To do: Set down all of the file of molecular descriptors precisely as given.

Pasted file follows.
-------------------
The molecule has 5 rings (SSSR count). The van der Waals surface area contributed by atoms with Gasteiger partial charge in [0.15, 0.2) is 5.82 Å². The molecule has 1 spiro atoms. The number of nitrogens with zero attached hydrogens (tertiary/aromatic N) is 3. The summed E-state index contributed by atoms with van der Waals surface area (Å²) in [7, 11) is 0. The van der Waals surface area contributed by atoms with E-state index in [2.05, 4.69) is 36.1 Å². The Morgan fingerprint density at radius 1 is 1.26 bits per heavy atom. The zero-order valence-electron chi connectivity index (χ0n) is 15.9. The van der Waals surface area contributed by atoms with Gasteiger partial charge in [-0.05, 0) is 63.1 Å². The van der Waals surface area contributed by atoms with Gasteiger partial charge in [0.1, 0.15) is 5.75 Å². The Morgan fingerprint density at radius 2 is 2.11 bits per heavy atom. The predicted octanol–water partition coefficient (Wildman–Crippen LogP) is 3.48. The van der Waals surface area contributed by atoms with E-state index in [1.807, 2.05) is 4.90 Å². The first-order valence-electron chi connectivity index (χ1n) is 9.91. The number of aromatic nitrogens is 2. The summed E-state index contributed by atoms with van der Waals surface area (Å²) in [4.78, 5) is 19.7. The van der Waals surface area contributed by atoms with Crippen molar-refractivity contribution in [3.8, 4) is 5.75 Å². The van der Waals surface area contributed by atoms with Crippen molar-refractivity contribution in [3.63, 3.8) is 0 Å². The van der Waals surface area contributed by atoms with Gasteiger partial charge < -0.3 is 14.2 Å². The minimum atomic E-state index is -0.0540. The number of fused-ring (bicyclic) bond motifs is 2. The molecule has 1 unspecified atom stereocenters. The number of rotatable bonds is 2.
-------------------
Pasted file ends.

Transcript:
The molecule has 5 rings (SSSR count). The van der Waals surface area contributed by atoms with Gasteiger partial charge in [0.15, 0.2) is 5.82 Å². The molecule has 1 spiro atoms. The number of nitrogens with zero attached hydrogens (tertiary/aromatic N) is 3. The summed E-state index contributed by atoms with van der Waals surface area (Å²) in [7, 11) is 0. The van der Waals surface area contributed by atoms with E-state index in [2.05, 4.69) is 36.1 Å². The Morgan fingerprint density at radius 1 is 1.26 bits per heavy atom. The zero-order valence-electron chi connectivity index (χ0n) is 15.9. The van der Waals surface area contributed by atoms with Gasteiger partial charge in [-0.05, 0) is 63.1 Å². The van der Waals surface area contributed by atoms with Gasteiger partial charge in [0.1, 0.15) is 5.75 Å². The Morgan fingerprint density at radius 2 is 2.11 bits per heavy atom. The predicted octanol–water partition coefficient (Wildman–Crippen LogP) is 3.48. The van der Waals surface area contributed by atoms with E-state index in [1.807, 2.05) is 4.90 Å². The first-order valence-electron chi connectivity index (χ1n) is 9.91. The number of aromatic nitrogens is 2. The summed E-state index contributed by atoms with van der Waals surface area (Å²) in [4.78, 5) is 19.7. The van der Waals surface area contributed by atoms with Crippen molar-refractivity contribution in [3.8, 4) is 5.75 Å². The van der Waals surface area contributed by atoms with Crippen molar-refractivity contribution in [3.63, 3.8) is 0 Å². The van der Waals surface area contributed by atoms with Gasteiger partial charge < -0.3 is 14.2 Å². The minimum atomic E-state index is -0.0540. The number of fused-ring (bicyclic) bond motifs is 2. The molecule has 1 unspecified atom stereocenters. The number of rotatable bonds is 2.